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The Changing of the Guard
08/06/2009 9:04 am EST
Nicholas Vardy, editor of Global Bull Market Alert, says that Old Europe, not the BRIC companies or the US, sits at the top of a prestigious survey of global corporate power.
The inevitable rise of the BRIC economies—Brazil, Russia, India, and China—is now holy writ among the US business press.
[But] while the BRICs offer some of the best investment opportunities, the dominance of the BRICs is still far from today's reality. The BRICs account for 58 companies among the Fortune Global 500. China stands head and shoulders above its rivals, with 37 companies on the list—a gain of nine companies from only a year ago. India has seven companies on the list, while Brazil has six and Russia has eight among the top 500.
That said, even the Chinese companies on the list are hardly world beaters. Most are state-owned behemoths—not known for savvy or innovation. And in 2009, you can still win bets at almost any US bar by betting someone that she can't name a Chinese brand.
And the largest BRIC companies outside China are largely based on natural resources—that is, "trust fund" countries pumping wealth from the ground. The BRICs are still distinctively minor league. Brazil has one company in the top 100, Russia has two, India has zero, and China has five, totaling eight companies from the BRIC countries in the top 100. By this measure, the combined BRICs beat Britain alone—but not France.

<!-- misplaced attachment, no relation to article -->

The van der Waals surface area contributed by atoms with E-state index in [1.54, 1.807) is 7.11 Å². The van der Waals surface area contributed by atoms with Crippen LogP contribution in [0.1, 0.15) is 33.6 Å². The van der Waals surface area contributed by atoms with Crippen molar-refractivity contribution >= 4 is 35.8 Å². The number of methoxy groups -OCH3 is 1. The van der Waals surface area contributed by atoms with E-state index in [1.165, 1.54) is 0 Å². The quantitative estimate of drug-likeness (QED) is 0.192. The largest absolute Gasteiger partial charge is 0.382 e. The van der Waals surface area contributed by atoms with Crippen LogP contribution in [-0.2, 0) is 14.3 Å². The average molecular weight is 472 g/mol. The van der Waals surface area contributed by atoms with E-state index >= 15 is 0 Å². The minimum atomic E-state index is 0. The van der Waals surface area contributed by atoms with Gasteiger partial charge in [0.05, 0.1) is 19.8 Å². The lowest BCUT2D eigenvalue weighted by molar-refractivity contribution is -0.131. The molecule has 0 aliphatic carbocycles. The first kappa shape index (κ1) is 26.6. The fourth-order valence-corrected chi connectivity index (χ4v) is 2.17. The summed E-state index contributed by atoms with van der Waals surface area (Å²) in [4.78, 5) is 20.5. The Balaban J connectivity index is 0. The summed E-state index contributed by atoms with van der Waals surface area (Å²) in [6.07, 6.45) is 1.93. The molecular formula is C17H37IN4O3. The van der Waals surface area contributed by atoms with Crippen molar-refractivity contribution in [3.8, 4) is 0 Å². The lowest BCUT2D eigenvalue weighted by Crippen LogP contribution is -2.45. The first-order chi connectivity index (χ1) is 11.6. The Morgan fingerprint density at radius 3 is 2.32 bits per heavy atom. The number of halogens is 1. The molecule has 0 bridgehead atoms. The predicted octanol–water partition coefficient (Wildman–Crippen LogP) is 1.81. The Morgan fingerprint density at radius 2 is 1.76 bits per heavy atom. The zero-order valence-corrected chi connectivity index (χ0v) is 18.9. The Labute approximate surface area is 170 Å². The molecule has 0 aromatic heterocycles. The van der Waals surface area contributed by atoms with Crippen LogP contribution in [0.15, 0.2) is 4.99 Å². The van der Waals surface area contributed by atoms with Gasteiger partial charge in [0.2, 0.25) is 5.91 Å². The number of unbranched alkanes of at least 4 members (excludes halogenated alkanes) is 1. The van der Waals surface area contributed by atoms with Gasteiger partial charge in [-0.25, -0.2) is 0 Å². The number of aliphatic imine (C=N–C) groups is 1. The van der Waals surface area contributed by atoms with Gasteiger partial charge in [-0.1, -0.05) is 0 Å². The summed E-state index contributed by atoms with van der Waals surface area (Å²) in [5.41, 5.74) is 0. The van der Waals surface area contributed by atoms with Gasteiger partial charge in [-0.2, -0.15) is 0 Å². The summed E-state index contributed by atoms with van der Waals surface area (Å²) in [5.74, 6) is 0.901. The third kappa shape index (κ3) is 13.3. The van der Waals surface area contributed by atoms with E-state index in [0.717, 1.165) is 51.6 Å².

With all eyes looking toward the inevitable rise of the BRICs, it's easy to spurn "Old Europe" as a global economic force. [However,] Europe's economy is not only bigger than the US economy, but its companies also rival the United States for corporate oomph.
The economy of Germany, with a population of 80 million people, is the size of China's, and it both exports more and boasts more companies among the Fortune 500 than its Asian rival (39). Throw in France (40), the United Kingdom (26), Switzerland (15), the Netherlands (12), and Spain (12), and the top six European economies boast an impressive 155 companies among the Fortune Global 500. Not bad for a combined population of 266 million—substantially less than the US.
Include the Scandinavian countries of Sweden, Norway, and Denmark, landing nine companies on the list, and you skew the list even further in Europe's favor.
Parsing the Fortune Global 500 rankings offers an important correction to what you hear in the press. First, on a country level, the US still dominate the global economy with 140 US companies, its 30% share equaling roughly the US's share of the global economy. That's twice as many as its nearest competitor, Japan, with 68 companies on the list.
Second, China plays a much smaller role in the real world than it does in your email inbox. Third, and perhaps most surprisingly, European companies outrank the United States—both in the top 100 and top 500 of the Fortune Global 500. Yet, consider how likely it would be that you'd ever subscribe to an investment newsletter that focused solely on investment opportunities in Europe.
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